Seizures in alcohol withdrawal syndrome

Magdalena Lasocka1, Magdalena Konopko1, Anna Basińska-Szafrańska2, Artur Rogowski3, Halina Sienkiewicz-Jarosz1

Affiliation and address for correspondence
Aktualn Neurol 2020, 20 (2), p. 59–65
DOI: 10.15557/AN.2020.0008

Alcohol withdrawal syndrome develops in individuals with alcohol dependence who discontinue or reduce alcohol intake after long-term or binge drinking. Withdrawal symptoms usually occur 6–8 hours after the last alcohol consumption and peak between 24–72 hours. Typical manifestations include tremor, nausea, vomiting, insomnia, agitation, and excess sweating. Complicated withdrawal syndrome may manifest with seizures (including cluster seizures), status epilepticus, acute psychosis and delirium, when hallucinations are accompanied by disorientation in time, place and situation. About 10–15% of patients develop complicated withdrawal syndrome. The seizures in alcohol withdrawal syndrome are triggered in the brain stem and have a mechanism other than that of classic epileptic seizures. Benzodiazepines, which are more effective than other classes of anticonvulsants (they primarily reduce the frequency of convulsions in the first two days after alcohol discontinuation and significantly reduce the risk of death), are the gold standard for the treatment of alcohol withdrawal syndrome. The Clinical Institute of Withdrawal Assessment for Alcohol Scale (CIWA-Ar) is a helpful tool for making decisions on treatment initiation or discontinuation. It should be noted that chronic use of benzodiazepines in the secondary prevention of alcohol withdrawal seizures is not recommended due to the addictive potential of these agents and a more severe course of alcohol withdrawal seizures with benzodiazepine co-dependence.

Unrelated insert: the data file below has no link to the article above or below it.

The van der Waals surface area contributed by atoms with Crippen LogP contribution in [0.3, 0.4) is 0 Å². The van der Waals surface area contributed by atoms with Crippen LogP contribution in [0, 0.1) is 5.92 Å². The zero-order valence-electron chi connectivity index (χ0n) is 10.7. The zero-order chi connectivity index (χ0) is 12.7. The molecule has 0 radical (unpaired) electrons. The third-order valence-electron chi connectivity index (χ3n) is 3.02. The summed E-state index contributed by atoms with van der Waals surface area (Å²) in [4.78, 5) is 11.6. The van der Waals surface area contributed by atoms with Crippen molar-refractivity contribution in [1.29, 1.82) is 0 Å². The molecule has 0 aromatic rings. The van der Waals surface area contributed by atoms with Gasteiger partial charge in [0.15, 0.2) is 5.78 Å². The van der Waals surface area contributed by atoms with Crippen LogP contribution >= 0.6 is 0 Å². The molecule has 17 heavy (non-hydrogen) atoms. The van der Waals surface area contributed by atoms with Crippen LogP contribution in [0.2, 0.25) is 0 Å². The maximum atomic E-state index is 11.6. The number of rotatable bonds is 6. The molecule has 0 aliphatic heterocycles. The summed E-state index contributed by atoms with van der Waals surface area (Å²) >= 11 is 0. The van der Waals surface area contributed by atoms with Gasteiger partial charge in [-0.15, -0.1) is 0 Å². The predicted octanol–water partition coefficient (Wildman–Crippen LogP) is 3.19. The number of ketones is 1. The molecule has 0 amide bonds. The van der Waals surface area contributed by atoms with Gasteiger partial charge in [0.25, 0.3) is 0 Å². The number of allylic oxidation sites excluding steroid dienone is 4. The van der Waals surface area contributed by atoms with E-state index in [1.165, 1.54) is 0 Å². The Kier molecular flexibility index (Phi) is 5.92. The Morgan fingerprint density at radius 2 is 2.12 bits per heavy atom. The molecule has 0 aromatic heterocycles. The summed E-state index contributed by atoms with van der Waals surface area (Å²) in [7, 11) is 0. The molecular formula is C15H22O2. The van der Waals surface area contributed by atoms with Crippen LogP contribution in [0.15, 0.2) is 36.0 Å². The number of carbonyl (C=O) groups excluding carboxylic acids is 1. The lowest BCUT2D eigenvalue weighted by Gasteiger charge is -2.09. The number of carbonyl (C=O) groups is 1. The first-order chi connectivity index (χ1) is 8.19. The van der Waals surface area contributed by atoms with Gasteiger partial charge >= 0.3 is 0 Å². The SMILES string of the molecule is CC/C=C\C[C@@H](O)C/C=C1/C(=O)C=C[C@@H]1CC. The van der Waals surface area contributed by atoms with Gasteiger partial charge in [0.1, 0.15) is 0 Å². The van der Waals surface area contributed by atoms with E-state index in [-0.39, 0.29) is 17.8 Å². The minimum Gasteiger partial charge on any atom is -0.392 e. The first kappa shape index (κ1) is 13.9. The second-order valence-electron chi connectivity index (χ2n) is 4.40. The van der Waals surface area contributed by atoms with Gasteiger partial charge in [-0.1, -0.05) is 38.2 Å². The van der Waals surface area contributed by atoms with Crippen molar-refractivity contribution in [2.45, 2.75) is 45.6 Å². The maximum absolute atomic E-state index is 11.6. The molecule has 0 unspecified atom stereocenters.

alcohol withdrawal syndrome, epileptic seizures, treatment

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